More than 1.3 million people worldwide die in road accidents each year, according to the International Transport Forum (ITF). If nothing is done, this already chilling figure risks to rise to 1.9 million deaths per year. Around 90% of road fatalities occur in emerging and developing countries. Here, the mixture of population growth and higher numbers of vehicles due to rising incomes are proving a deadly combination, as infrastructure and regulatory environment have difficulty keeping pace.
By contrast, in OECD countries the number of road fatalities has fallen dramatically over the past decade, in some cases by 50%. The latest data for Sweden, one of the leaders in road safety, shows 2.8 road deaths per 100,000 inhabitants, a figure thought unattainable only a few years back. But even in the developed world, far too many still fall victim to traffic: more than 100,000 men, women and children die on the roads of OECD countries—around 300 every day.
To combat the continuing carnage on the world’s roads, the United Nations has proclaimed 2011 to 2020 the Decade of Action for Road Safety. May 2011 marks the global launch of this ambitious global initiative. In the 10 years up to 2020, governments, international organizations, civil society groups and the transport industry will intensify their collaboration to stabilize and then cut road fatalities by promoting road safety measures at all levels.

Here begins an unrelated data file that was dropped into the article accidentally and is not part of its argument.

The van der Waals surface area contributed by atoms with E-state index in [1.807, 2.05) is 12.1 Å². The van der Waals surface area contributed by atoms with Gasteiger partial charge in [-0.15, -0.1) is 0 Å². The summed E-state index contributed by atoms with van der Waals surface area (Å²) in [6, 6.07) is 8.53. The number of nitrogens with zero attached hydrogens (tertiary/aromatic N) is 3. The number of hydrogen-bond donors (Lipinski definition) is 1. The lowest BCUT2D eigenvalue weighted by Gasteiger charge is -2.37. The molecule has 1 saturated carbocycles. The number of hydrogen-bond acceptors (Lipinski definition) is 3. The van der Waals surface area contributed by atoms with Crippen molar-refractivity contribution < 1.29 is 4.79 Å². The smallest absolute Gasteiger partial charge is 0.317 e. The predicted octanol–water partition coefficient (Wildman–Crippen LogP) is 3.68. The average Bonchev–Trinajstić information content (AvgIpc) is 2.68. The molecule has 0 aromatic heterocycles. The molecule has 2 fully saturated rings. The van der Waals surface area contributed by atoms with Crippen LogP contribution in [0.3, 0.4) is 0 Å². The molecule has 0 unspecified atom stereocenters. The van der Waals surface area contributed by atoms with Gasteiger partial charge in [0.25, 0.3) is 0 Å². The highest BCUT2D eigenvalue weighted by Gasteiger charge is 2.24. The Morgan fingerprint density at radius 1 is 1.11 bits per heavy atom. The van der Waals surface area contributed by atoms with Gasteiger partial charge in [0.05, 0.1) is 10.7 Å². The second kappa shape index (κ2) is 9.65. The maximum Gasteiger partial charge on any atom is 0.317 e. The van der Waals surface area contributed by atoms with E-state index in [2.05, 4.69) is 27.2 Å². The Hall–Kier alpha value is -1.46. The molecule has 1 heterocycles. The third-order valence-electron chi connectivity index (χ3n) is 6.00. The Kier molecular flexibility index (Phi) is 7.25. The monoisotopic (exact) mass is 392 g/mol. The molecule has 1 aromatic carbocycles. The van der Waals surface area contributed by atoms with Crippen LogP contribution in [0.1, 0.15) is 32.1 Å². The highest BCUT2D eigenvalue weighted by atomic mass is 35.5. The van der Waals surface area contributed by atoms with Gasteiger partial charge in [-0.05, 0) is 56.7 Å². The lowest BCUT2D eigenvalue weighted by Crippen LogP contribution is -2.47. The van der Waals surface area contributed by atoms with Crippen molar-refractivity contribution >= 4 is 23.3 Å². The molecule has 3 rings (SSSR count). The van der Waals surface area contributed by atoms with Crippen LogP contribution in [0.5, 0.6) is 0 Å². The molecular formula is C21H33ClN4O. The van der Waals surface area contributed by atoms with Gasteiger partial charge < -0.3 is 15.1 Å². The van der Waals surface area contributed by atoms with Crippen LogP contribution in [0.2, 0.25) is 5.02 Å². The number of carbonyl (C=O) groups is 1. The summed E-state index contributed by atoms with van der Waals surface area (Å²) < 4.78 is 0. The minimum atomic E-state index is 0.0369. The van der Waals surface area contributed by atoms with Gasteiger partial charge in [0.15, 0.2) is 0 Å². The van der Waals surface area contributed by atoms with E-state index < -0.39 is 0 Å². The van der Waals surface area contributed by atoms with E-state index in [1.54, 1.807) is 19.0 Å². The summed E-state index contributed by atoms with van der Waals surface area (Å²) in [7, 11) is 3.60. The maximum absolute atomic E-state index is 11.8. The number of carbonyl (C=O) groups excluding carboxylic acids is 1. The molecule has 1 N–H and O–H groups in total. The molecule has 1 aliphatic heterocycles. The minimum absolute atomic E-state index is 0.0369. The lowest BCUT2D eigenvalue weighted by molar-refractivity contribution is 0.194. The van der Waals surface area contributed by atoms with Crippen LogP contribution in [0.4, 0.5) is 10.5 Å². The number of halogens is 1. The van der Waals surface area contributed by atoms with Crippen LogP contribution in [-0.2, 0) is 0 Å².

The ITF is part of this effort. Its work focuses on overcoming the disconnect between the advances seen in some countries and the worsening situation in others, by facilitating knowledge transfer, encouraging best practices and benchmarking:
- Through the International Traffic Safety Data and Analysis Group, ITF provides comparative data and policy advice that help countries to calibrate their road safety policies and achieve demonstrable progress;
- ITF’s report "Towards Zero. Ambitious Road Safety Targets and the Safe System Approach" (2008) called for adoption of a Safe System Approach in all countries, with a long-term vision of no deaths or serious injuries on the road, backed by tough but realistic operational targets; and
- Other recent work on cycling safety and on pedestrians, provide analysis and policy suggestions that can help avoid unnecessary deaths.
“We are pleased to contribute to this important and necessary UN initiative,” said Jack Short, secretary general of ITF, at a joint press conference with the World Health Organisation during the International Transport Forum’s 2011 summit in Leipzig, Germany.
"We have a five-decade-long track record in developing and introducing effective road safety policies and will bring our experience in this field to the table during the Decade of Action. Our political recommendations provide a solid base for action and, if implemented around the world, would save hundreds of thousands of lives. Our research is at the cutting edge, identifying the next generation of policies to save lives. The way forward is knowledge transfer, exchange of best practice and benchmarking based on clear targets."
Added Véronique Feypell-de la Beaumelle, ITF's road safety coordinator: "We must create more and better ways for countries to learn from each other. The toolbox exists and can be adapted for countries that face growing populations with more cars on the one hand and an infrastructure and regulatory framework that is not adapted to rapidly growing traffic volumes."